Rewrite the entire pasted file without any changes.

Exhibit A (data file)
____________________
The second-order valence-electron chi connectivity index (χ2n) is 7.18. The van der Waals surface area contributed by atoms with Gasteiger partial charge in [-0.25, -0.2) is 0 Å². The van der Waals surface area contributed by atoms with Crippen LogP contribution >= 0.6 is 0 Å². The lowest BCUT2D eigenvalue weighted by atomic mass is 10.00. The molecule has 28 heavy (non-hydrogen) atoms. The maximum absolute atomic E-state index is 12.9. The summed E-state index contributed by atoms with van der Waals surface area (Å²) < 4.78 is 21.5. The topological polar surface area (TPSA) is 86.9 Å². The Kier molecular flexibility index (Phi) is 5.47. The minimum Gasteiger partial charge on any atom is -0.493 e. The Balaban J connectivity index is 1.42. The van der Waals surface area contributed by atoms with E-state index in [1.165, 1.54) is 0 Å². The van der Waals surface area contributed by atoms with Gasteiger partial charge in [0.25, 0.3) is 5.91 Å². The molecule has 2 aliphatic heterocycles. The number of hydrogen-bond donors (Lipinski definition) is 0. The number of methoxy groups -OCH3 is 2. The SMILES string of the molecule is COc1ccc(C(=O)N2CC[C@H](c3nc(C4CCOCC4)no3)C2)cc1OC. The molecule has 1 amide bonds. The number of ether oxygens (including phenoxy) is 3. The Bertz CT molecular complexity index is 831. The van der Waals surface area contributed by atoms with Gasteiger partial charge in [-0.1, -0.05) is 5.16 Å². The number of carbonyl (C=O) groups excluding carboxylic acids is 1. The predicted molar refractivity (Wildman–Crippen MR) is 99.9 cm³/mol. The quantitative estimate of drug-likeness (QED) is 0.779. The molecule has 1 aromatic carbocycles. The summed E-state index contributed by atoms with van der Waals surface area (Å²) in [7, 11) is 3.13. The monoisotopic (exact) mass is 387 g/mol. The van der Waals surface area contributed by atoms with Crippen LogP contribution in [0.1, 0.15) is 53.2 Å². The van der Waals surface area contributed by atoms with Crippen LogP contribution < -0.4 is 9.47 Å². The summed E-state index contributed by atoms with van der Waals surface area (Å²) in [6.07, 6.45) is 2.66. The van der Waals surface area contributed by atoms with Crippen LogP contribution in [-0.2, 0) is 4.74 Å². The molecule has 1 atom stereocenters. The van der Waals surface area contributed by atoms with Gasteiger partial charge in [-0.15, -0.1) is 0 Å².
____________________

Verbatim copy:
The second-order valence-electron chi connectivity index (χ2n) is 7.18. The van der Waals surface area contributed by atoms with Gasteiger partial charge in [-0.25, -0.2) is 0 Å². The van der Waals surface area contributed by atoms with Crippen LogP contribution >= 0.6 is 0 Å². The lowest BCUT2D eigenvalue weighted by atomic mass is 10.00. The molecule has 28 heavy (non-hydrogen) atoms. The maximum absolute atomic E-state index is 12.9. The summed E-state index contributed by atoms with van der Waals surface area (Å²) < 4.78 is 21.5. The topological polar surface area (TPSA) is 86.9 Å². The Kier molecular flexibility index (Phi) is 5.47. The minimum Gasteiger partial charge on any atom is -0.493 e. The Balaban J connectivity index is 1.42. The van der Waals surface area contributed by atoms with E-state index in [1.165, 1.54) is 0 Å². The van der Waals surface area contributed by atoms with Gasteiger partial charge in [0.25, 0.3) is 5.91 Å². The molecule has 2 aliphatic heterocycles. The number of hydrogen-bond donors (Lipinski definition) is 0. The number of methoxy groups -OCH3 is 2. The SMILES string of the molecule is COc1ccc(C(=O)N2CC[C@H](c3nc(C4CCOCC4)no3)C2)cc1OC. The molecule has 1 amide bonds. The number of ether oxygens (including phenoxy) is 3. The Bertz CT molecular complexity index is 831. The van der Waals surface area contributed by atoms with Gasteiger partial charge in [-0.1, -0.05) is 5.16 Å². The number of carbonyl (C=O) groups excluding carboxylic acids is 1. The predicted molar refractivity (Wildman–Crippen MR) is 99.9 cm³/mol. The quantitative estimate of drug-likeness (QED) is 0.779. The molecule has 1 aromatic carbocycles. The summed E-state index contributed by atoms with van der Waals surface area (Å²) in [7, 11) is 3.13. The monoisotopic (exact) mass is 387 g/mol. The van der Waals surface area contributed by atoms with Crippen LogP contribution in [0.1, 0.15) is 53.2 Å². The van der Waals surface area contributed by atoms with Crippen LogP contribution < -0.4 is 9.47 Å². The summed E-state index contributed by atoms with van der Waals surface area (Å²) in [6.07, 6.45) is 2.66. The van der Waals surface area contributed by atoms with Crippen LogP contribution in [-0.2, 0) is 4.74 Å². The molecule has 1 atom stereocenters. The van der Waals surface area contributed by atoms with Gasteiger partial charge in [-0.15, -0.1) is 0 Å².